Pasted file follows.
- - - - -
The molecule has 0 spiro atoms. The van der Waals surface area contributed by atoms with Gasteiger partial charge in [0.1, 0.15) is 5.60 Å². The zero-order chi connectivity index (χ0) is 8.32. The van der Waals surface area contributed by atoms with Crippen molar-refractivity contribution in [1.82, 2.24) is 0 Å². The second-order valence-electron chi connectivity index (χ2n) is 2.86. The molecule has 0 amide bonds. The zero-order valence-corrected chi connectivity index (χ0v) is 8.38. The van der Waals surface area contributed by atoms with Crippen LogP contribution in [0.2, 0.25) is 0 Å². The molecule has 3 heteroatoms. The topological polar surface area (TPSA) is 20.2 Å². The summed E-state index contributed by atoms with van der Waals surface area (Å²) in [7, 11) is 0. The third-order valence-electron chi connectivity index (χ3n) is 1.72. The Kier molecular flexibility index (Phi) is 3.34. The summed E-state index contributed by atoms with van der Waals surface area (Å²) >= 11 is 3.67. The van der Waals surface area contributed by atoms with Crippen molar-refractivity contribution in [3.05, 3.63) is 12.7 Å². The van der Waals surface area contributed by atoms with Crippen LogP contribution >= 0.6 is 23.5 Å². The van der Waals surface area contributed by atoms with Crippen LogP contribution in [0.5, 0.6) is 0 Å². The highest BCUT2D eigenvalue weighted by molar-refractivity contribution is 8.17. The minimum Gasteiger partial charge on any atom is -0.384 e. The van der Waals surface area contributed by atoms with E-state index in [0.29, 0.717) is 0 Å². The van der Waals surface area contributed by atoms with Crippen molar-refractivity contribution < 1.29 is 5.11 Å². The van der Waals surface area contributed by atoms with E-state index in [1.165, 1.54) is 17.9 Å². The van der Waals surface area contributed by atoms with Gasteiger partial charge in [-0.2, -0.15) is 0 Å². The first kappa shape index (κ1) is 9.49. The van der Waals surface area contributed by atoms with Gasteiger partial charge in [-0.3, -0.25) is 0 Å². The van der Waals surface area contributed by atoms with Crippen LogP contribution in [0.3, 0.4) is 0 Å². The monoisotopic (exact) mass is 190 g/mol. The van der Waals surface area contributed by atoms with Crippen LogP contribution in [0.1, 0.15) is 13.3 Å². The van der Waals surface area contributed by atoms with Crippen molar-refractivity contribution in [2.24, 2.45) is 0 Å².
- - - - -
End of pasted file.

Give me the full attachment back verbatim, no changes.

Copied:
The molecule has 0 spiro atoms. The van der Waals surface area contributed by atoms with Gasteiger partial charge in [0.1, 0.15) is 5.60 Å². The zero-order chi connectivity index (χ0) is 8.32. The van der Waals surface area contributed by atoms with Crippen molar-refractivity contribution in [1.82, 2.24) is 0 Å². The second-order valence-electron chi connectivity index (χ2n) is 2.86. The molecule has 0 amide bonds. The zero-order valence-corrected chi connectivity index (χ0v) is 8.38. The van der Waals surface area contributed by atoms with Crippen LogP contribution in [0.2, 0.25) is 0 Å². The molecule has 3 heteroatoms. The topological polar surface area (TPSA) is 20.2 Å². The summed E-state index contributed by atoms with van der Waals surface area (Å²) in [7, 11) is 0. The third-order valence-electron chi connectivity index (χ3n) is 1.72. The Kier molecular flexibility index (Phi) is 3.34. The summed E-state index contributed by atoms with van der Waals surface area (Å²) >= 11 is 3.67. The van der Waals surface area contributed by atoms with Crippen molar-refractivity contribution in [3.05, 3.63) is 12.7 Å². The van der Waals surface area contributed by atoms with Crippen LogP contribution >= 0.6 is 23.5 Å². The van der Waals surface area contributed by atoms with Crippen LogP contribution in [0.5, 0.6) is 0 Å². The highest BCUT2D eigenvalue weighted by molar-refractivity contribution is 8.17. The minimum Gasteiger partial charge on any atom is -0.384 e. The van der Waals surface area contributed by atoms with E-state index in [0.29, 0.717) is 0 Å². The van der Waals surface area contributed by atoms with Crippen molar-refractivity contribution < 1.29 is 5.11 Å². The van der Waals surface area contributed by atoms with E-state index in [1.165, 1.54) is 17.9 Å². The van der Waals surface area contributed by atoms with Gasteiger partial charge in [-0.2, -0.15) is 0 Å². The first kappa shape index (κ1) is 9.49. The van der Waals surface area contributed by atoms with Gasteiger partial charge in [-0.3, -0.25) is 0 Å². The van der Waals surface area contributed by atoms with Crippen LogP contribution in [0.3, 0.4) is 0 Å². The monoisotopic (exact) mass is 190 g/mol. The van der Waals surface area contributed by atoms with Crippen LogP contribution in [0.1, 0.15) is 13.3 Å². The van der Waals surface area contributed by atoms with Crippen molar-refractivity contribution in [2.24, 2.45) is 0 Å².